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New laws may loosen grip of fake, China-made handsets in Africa

Michael Malakata | Feb. 28, 2013
The dominance of China-made fake handsets on the African mobile market may be set to wane, following the formulation of policies by several countries in the region to block the phones.

The Ugandan, Kenya and Zambian markets as well as other markets in East and West Africa are flooded with wide range of cheap mobile handsets from China bearing Nokia's name. For example, many Nokia E89i, E70i and E99i branded, double SIM card handsets are made in China under the Nokia brand name but without Nokia features and tones and Nokia confirmation numbers to verify the authenticity.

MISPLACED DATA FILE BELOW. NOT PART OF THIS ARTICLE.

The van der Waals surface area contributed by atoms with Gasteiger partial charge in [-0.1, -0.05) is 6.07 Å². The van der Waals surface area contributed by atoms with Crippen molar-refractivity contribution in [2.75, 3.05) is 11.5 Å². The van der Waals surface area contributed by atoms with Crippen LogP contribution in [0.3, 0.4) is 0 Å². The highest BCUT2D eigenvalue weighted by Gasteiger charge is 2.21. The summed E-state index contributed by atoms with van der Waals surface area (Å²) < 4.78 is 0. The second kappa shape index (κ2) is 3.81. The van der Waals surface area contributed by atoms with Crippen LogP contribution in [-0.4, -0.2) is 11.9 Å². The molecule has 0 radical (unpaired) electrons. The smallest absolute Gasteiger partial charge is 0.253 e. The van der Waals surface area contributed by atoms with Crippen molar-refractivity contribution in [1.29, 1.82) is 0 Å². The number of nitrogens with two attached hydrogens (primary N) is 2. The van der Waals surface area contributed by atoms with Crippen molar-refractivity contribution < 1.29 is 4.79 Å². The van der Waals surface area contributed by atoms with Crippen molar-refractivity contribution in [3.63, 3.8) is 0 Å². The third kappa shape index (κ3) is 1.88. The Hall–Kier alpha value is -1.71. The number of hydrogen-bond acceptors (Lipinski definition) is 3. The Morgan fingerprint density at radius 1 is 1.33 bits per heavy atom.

In 2011, Chinese embassies in the region promised to aggressively crack down on companies and people importing counterfeit electronic products from China. Embassy officials said the Chinese government would start inspecting all ports in China and monitoring goods from the production end to prevent counterfeit electronic products from being exported to Africa, claiming China's reputation was being damaged. But apparently nothing has been done so far to remedy the situation and to protect China's reputation in the region.

Nokia has however, responded to the switching-off of counterfeit phones with the launch of a $20 basic phone. The company has also unveiled an $85 phone with some internet access and lower-priced versions of its Lumia smartphones.

The entry-level Nokia 105, the company's lowest-priced device ever, with a color screen, is aimed at first-time buyers in markets such as Africa to counter the Chinese made phones that are being sold cheaply.

 

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